Anyway, back to not needing opinions on things I probably should have opinions on. I don’t know if Keli Lane killed/sold/gave away Tegan. I don’t have all the facts – I wasn’t in court and I didn’t follow the story – so I know that any opinion I form about it will be ill-informed. And I’m perfectly ok with that. But I find it quite frightening that we don’t need a unanimous verdict to convict someone of murder in a case where there is no body, no witnesses, and only circumstantial evidence.

The other frightening thing about this case is all the mother guilt/worship that’s going on in the mainstream media: “how could a mother do that to her child?”, “the strongest bond is between mother and child”. What utter bullshit. Firstly, it trivialises the relationship fathers have with their children. Secondly, it perpetuates the belief that only women can care for children and women only want to care for children, so women will continue to face a career disadvantage – men who leave work early to pick up the kids are called “great dads”, but women who do the same are “lacking commitment to the company”. And those who put their young kids in daycare so they can go back to work are “bad mothers”. And thirdly, like many people, I don’t have a good relationship with my mother. She wouldn’t kill me, but to say that the bond between us is the strongest of all is laughable.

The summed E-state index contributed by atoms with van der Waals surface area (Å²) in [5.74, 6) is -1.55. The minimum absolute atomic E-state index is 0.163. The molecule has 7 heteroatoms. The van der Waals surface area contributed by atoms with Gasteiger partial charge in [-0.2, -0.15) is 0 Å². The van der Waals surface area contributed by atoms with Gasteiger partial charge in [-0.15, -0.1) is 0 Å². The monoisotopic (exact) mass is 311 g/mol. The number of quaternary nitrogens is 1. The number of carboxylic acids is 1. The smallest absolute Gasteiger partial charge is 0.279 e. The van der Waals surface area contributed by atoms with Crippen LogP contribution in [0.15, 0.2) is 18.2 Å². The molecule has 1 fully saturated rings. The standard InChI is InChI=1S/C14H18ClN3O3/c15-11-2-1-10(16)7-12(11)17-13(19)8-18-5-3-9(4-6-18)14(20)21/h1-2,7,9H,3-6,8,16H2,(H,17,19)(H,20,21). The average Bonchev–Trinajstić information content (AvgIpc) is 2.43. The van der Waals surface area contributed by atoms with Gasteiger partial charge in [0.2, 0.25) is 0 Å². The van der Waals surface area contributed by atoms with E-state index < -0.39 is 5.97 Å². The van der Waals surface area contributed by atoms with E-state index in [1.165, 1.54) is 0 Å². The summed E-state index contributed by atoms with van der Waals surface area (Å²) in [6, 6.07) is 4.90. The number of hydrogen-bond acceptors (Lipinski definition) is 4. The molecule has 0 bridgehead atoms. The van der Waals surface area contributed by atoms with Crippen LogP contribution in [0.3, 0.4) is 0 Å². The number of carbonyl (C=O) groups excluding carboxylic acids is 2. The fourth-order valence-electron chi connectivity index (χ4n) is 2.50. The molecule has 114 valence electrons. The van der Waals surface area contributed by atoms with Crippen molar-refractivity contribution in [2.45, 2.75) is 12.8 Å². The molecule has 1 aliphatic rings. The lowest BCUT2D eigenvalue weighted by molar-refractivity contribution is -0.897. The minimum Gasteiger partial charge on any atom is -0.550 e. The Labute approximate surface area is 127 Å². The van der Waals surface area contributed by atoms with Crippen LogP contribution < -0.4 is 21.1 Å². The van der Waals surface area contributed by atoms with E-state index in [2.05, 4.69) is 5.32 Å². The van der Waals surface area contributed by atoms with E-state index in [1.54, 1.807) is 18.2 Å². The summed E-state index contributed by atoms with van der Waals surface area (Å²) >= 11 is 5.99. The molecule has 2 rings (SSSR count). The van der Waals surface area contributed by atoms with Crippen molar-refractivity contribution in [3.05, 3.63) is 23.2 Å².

12 responses to “No need to know known unknowns

  1. There is one main thing that distresses me about the Assange matter is – the man has not been ‘charged’. The fiasco relates to allegations and the process undertaken by Sweden is extraordinary in both legal and political terms. The warrant relates only to questioning about the allegations (to which his lawyers have sought to facilitate with the prosecutors, to no avail).

    The oddity has been further exemplified by the most recent bail application of today and the success in a UK court only to be scuttled by an appeal from Sweden that refuses to acknowledge the rule of law has been played out (and ensure a man facing no charges against him does not remain in solitary confinement).